Customers Contact TR

What is MariaDB, How to Install it on Ubuntu 14.04

MariaDB is an RDBMS (Relational Database Management System), developed by forking from MySQL.


Sun bought MySQL, and then Oracle acquired Sun. It indicated that Oracle’s decisions would shape MySQL from then on. Initial developers of MySQL forked MySQL while under the “Monty AB” roof and developed it as free software. The journey has continued with the new name MariaDB.


Features at a Glance:

* It is licensed with the GNU General Public License.

* Monty Widenius, the creator of MySQL, named her second daughter after MariaDB. (Monty’s first daughter’s name is My.)

* There is community support behind all improvements and maintenance.

* MariaDB, a replication of MySQL, recognizes all MySQL commands and supports MySQL interface methods. Both libraries share standard codes.

* Google, English Wikipedia, and WordPress use MariaDB.


Additional Features:

– Faster and secure replication with “group commit” (ACID)

– No unnecessary character encoding transformations; increased speed

– Plug-in validation structure

– Virtual, and there is a dynamic column for each row

– Comprehensive user statistics


Other MySQL Forks

Drizzle: Aims a smaller, lighter, and faster MySQL for cloud

Percona: One-to-one compatible with MySQL, aims for better statistics, performance, and stability

OurDelta: A patch set for MySQL and MariaDB


Installing MariaDB on Ubuntu 14.04:


Firstly, we need to install the software-properties-common package for MariaDB.


$sudo apt-get install software-properties-common


Then we need to add the key to MariaDB’s package repository.


$sudo apt-key adv –recv-keys –keyserver hkp://


Afterward, we need to add MariaDB’s package repository.


$sudo add-apt-repository ‘deb main’


We should update our local package repository.


$sudo apt-get update


Now we can download the package.


$sudo apt-get install mariadb-server


To create the MariaDB structure, we should stop the running MySQL and then say “mysql_install_db”. Let’s restart.


$sudo service mysql stop

$sudo mysql_install_db

$sudo service mysql start


After the structure is created, we should say “mysql_secure_installation” to create test tables and anonymous users. We should then do configurations according to the few questions in the command output.


$sudo mysql_secure_installation


“”””””In order to log into MariaDB to secure it, we’ll need the current password for the root user. If you’ve just installed MariaDB, and you haven’t set the root password yet, the password will be blank, so you should just press enter here. Enter current password for root (enter for none):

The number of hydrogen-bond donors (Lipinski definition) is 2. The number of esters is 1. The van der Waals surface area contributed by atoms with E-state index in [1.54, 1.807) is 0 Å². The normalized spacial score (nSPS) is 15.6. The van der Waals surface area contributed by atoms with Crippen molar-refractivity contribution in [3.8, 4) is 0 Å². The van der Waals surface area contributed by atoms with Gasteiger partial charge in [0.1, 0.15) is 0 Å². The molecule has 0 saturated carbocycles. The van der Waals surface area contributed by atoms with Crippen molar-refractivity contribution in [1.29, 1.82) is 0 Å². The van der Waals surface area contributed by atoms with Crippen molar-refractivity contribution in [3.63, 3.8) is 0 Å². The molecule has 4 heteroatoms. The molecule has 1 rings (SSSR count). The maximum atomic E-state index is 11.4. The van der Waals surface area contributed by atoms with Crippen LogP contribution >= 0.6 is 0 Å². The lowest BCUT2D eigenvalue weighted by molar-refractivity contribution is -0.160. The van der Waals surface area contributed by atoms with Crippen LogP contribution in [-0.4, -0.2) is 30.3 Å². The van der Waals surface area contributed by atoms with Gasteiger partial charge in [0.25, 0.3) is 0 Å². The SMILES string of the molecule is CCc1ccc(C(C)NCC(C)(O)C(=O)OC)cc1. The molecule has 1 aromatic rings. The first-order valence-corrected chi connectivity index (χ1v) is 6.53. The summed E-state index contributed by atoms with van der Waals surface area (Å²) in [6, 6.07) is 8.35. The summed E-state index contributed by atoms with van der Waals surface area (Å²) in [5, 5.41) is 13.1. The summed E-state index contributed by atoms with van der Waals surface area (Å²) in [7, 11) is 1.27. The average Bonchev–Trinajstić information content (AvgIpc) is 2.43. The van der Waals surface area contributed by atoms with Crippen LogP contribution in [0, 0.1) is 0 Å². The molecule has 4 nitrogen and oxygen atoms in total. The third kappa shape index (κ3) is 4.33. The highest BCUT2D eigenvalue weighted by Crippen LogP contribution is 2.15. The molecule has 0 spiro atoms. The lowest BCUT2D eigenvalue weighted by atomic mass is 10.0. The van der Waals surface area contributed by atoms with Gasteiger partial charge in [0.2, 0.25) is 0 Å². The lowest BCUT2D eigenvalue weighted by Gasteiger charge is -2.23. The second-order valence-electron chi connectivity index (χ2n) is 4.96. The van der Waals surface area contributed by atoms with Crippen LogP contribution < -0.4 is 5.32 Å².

OK, successfully used password, moving on…

Setting the root password ensures that nobody can log into the MariaDB root user without the proper authorisation.

You already have a root password set, so you can safely answer ‘n’.

Change the root password? [Y/n] y

New password:

Re-enter new password:

Password updated successfully!

Reloading privilege tables..

… Success!

By default, a MariaDB installation has an anonymous user, allowing anyone to log into MariaDB without having to have a user account created for them.

It is intended only for testing, and to make the installation go a bit smoother. You should remove those before moving into a production environment.

Remove anonymous users? [Y/n]

… Success!

Normally, root should only be allowed to connect from ‘localhost’. This ensures that someone cannot guess at the root password from the network.

Disallow root login remotely? [Y/n]

… Success!

By default, MariaDB comes with a database named ‘test’ that anyone can access. This is also intended only for testing, and should be removed before moving into a production environment.

Remove test database and access to it? [Y/n]

– Dropping test database…

… Success!

– Removing privileges on test database…

… Success!

Reloading the privilege tables will ensure that all changes made so far will take effect immediately. Reload privilege tables now? [Y/n]

… Success!

Cleaning up…

All done! If you’ve completed all of the above steps, your MariaDB installation should now be secure.

Thanks for using MariaDB!”””””””


To check the MariaDB version:


To connect to the MariaDB console:


To see what we can do with MariaDB:


** You can check MariaDB projects from here.

Author: Kartaca